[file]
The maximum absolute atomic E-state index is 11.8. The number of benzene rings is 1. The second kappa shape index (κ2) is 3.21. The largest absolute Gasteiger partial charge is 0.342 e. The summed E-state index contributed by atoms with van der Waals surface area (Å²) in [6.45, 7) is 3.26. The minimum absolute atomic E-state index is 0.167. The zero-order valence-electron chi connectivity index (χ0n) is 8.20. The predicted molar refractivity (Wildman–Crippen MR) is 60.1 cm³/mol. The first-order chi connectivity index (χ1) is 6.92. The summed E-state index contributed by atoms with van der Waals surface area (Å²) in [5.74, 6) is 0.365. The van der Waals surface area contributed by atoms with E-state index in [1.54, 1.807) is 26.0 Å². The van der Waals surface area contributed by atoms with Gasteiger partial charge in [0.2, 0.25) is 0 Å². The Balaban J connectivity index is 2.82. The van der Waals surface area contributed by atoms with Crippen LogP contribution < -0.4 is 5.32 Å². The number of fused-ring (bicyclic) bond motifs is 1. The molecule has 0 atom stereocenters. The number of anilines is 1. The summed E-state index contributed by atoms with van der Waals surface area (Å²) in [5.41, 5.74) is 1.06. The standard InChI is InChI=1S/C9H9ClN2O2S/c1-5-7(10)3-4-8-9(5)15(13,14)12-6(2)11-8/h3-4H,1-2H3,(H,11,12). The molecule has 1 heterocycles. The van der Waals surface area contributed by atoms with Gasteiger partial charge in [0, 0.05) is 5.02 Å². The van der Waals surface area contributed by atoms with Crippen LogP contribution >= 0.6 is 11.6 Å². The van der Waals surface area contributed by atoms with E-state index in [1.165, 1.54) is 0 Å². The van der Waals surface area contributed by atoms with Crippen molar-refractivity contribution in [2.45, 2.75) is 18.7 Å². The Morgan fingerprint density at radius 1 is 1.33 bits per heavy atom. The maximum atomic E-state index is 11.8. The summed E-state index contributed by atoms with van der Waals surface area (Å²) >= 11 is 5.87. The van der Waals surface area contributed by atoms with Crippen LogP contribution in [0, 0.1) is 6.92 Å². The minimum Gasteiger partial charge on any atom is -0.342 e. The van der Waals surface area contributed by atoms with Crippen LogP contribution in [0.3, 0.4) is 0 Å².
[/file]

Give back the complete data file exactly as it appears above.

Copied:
The maximum absolute atomic E-state index is 11.8. The number of benzene rings is 1. The second kappa shape index (κ2) is 3.21. The largest absolute Gasteiger partial charge is 0.342 e. The summed E-state index contributed by atoms with van der Waals surface area (Å²) in [6.45, 7) is 3.26. The minimum absolute atomic E-state index is 0.167. The zero-order valence-electron chi connectivity index (χ0n) is 8.20. The predicted molar refractivity (Wildman–Crippen MR) is 60.1 cm³/mol. The first-order chi connectivity index (χ1) is 6.92. The summed E-state index contributed by atoms with van der Waals surface area (Å²) in [5.74, 6) is 0.365. The van der Waals surface area contributed by atoms with E-state index in [1.54, 1.807) is 26.0 Å². The van der Waals surface area contributed by atoms with Gasteiger partial charge in [0.2, 0.25) is 0 Å². The Balaban J connectivity index is 2.82. The van der Waals surface area contributed by atoms with Crippen LogP contribution < -0.4 is 5.32 Å². The number of fused-ring (bicyclic) bond motifs is 1. The molecule has 0 atom stereocenters. The number of anilines is 1. The summed E-state index contributed by atoms with van der Waals surface area (Å²) in [5.41, 5.74) is 1.06. The standard InChI is InChI=1S/C9H9ClN2O2S/c1-5-7(10)3-4-8-9(5)15(13,14)12-6(2)11-8/h3-4H,1-2H3,(H,11,12). The molecule has 1 heterocycles. The van der Waals surface area contributed by atoms with Gasteiger partial charge in [0, 0.05) is 5.02 Å². The van der Waals surface area contributed by atoms with Crippen LogP contribution >= 0.6 is 11.6 Å². The van der Waals surface area contributed by atoms with E-state index in [1.165, 1.54) is 0 Å². The van der Waals surface area contributed by atoms with Crippen molar-refractivity contribution in [2.45, 2.75) is 18.7 Å². The Morgan fingerprint density at radius 1 is 1.33 bits per heavy atom. The maximum atomic E-state index is 11.8. The summed E-state index contributed by atoms with van der Waals surface area (Å²) >= 11 is 5.87. The van der Waals surface area contributed by atoms with Crippen LogP contribution in [0, 0.1) is 6.92 Å². The minimum Gasteiger partial charge on any atom is -0.342 e. The van der Waals surface area contributed by atoms with Crippen LogP contribution in [0.3, 0.4) is 0 Å².